Asparagus growers have choice of many herbicides for asparagus weed control

New herbicides give asparagus growers additional tools for crop management.

Asparagus is a perennial vegetable crop which is maintained in plantings for 12 to 15 years. Major weed problems in perennial crops tend to change from annual weeds to perennial weeds over time. In many cases, the perennial weeds are tolerant of the herbicides used for the same reason that the crops are tolerant of the herbicides. Perennial crops usually are deeply rooted, and herbicides applied on the soil surface do not reach the crop roots. Annual weeds germinate in the upper inch of soil and come into contact with the preemergence herbicides applied early in the growing season. Some residual herbicides have activity against perennial weeds, and they also may suppress asparagus if used repeatedly.

Annual weeds also are a problem in asparagus production. Weeds resistant to photosynthesis inhibitor herbicides have become common problems in Michigan asparagus fields. Weeds that are not controlled by the herbicides proliferate when other weeds are controlled. Since photosystem II (PSII) inhibitors (Karmex, Lorox, Princep, Sencor, Sinbar) have been the primary herbicides used in asparagus for many years, resistance to PSII herbicides has developed in several amaranth species, including Powell amaranth and redroot pigweed.

Annual weeds that are serious problems in established asparagus fields are field sandbur,large crabgrass, fall panicum, common lambsquarters, Russian thistle, horseweed and common groundsel. Common perennial weeds in asparagus include quackgrass, Canada thistle,dandelion, field bindweed, common milkweed, rush skeletonweed and spotted knapweed. Wild carrot is a common biennial weed in asparagus.

Yield of asparagus hybrids peaks in years four through eight after establishment. Most fields of asparagus hybrids maintain productivity for 12 to 15 years. In the past, fields of open pollinated varieties, e.g., Mary Washington and Viking, often were maintained over 20 years, but annual yields were lower than with hybrids. The decline in vigor and yield appears to be a natural characteristic of the hybrid plants. However, repeated use of PSII inhibitors and other herbicides may contribute to the decline. Inadequate weed control also may contribute to the decline in yield.

An effective and safe herbicide program for asparagus includes several residual herbicides applied in combination and rotations over several years. Herbicides labeled for preemergence use in asparagus are listed in Table 1. With the number of herbicides registered for asparagus, growers should not have to use herbicides with the same mode of action twice in the same year. In addition to the long-residual herbicides labeled for preemergence use, several herbicides are labeled for postemergence application in asparagus (Table 2.) Their use will help control difficult and persistent annual and perennial weeds.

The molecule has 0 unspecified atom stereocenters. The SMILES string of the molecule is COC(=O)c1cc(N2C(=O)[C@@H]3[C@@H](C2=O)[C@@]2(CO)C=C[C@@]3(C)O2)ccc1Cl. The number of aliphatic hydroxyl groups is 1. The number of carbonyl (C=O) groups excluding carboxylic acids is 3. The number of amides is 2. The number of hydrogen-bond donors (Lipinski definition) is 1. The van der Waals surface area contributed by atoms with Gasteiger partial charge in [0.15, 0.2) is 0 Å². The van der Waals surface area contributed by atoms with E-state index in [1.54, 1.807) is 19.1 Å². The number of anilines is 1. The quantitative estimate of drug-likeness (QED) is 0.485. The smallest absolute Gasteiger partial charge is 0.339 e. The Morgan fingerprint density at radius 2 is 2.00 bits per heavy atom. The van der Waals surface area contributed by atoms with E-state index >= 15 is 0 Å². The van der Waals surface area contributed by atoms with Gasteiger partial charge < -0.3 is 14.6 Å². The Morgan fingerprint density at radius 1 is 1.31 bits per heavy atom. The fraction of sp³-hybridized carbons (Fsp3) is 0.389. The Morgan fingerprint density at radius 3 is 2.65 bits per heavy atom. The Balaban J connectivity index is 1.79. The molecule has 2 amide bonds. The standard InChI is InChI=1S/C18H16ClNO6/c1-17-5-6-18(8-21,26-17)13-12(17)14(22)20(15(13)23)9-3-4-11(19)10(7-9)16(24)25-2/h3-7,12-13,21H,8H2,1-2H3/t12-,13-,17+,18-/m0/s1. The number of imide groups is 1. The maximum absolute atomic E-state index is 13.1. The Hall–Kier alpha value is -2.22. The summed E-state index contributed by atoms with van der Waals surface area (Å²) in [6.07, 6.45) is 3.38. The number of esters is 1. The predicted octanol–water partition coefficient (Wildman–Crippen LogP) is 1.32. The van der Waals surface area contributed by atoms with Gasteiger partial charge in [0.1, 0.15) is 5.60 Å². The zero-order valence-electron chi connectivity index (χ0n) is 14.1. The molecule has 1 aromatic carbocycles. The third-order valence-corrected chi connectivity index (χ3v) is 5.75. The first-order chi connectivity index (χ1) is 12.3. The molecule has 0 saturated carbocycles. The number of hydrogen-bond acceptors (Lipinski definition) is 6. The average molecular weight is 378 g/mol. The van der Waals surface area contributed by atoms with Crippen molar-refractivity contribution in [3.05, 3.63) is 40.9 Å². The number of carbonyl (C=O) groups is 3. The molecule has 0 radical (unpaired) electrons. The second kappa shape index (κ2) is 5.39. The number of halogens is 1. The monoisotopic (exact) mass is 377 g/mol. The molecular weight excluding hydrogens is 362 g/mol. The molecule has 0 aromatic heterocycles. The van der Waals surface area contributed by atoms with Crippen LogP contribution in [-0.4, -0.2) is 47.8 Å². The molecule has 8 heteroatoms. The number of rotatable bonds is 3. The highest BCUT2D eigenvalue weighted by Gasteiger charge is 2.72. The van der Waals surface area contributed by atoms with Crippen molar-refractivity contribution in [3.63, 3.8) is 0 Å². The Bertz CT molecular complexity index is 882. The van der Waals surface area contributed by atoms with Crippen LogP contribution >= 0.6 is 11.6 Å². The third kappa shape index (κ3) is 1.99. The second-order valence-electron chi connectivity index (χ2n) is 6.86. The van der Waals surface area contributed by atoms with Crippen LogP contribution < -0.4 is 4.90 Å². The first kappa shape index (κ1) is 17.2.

Table 1. Preemergence herbicides for asparagus

Herbicide

Trade Name

Common Name

Mode of Action

PHI

Weeds Controlled

Callisto

mesotrione

HPPD inhibitor

None

Annual broadleaves and grasses

Chateau

flumioxazin

PPO inhibitor

14 day

Annual grasses and broadleaves

Dual Magnum

s-metolachlor

Cell division inhibitor

16 day

Annual grasses and broadleaves, nutsedge

Karmex

diuron

PSII inhibitor

None

Annual broadleaves, crabgrass

Prowl H2O

pendimethalin

Mitosis inhibitor

14 day

Annual grasses and broadleaves

Sencor

metribuzin

PSII inhibitor

14 day

Annual broadleaves and grasses

Solicam

norflurazon

Pigment synth. inhib.

14 day

Annual grasses

Spartan

sulfentrazone

PPO inhibitor

14 day

Annual broadleaves, pigweeds

Sinbar

terbacil

PSII inhibitor

5 day

Annual grasses and broadleaves, quackgrass

Table 2. Postemergence herbicides for asparagus

Herbicide

Trade Name

Common Name

Mode of Action

PHI

Weeds Controlled

Banvel

dicamba

Auxin disruption

1 day

Annual and perennial broadleaves

Clarity

dicamba

Auxin disruption

1 day

Annual and perennial broadleaves

Formula 40

2, 4 – D

Auxin disruption

3 day

Annual broadleaves, dandelion

Lorox

linuron

PSII inhibitor

1 day

Annual broadleaves

Sandea

halosulfuron

ALS inhibitor

1 day

Annual broadleaves, horseweed, pigweed, nutsedge

Roundup

glyphosate

EPSP synth. inhib.

5 day

Most annual and perennial weeds

Gramoxone

paraquat

PSI inhibitor

6 day

Most green plants; burn-down only

Poast

sethoxydim

ACCase inhibitor

1 day

Annual and perennial grasses

Fusilade

fluazifop -p

ACCase inhibitor

1 day

Annual and perennial grasses

Select Max

clethodim

ACCase inhibitor

1 day

Annual and perennial grasses

Growers should apply a tank-mix of two herbicides with different modes of action preemergence, and a tank-mix of two other herbicides after harvest. During harvest and immediately after final harvest, growers may apply postemergence foliar-active herbicides to kill emerged weeds. Postemergence herbicides should be chosen based on the weeds they control and the time of application. Some of the postemergence herbicides may injure asparagus if they contact the fern, so follow label directions concerning application timing and placement carefully.

Complete herbicide recommendations for asparagus and other vegetable crops may be found in MSU Extension Bulletin E-433, “2012 Weed control guide for vegetable crops.”

 

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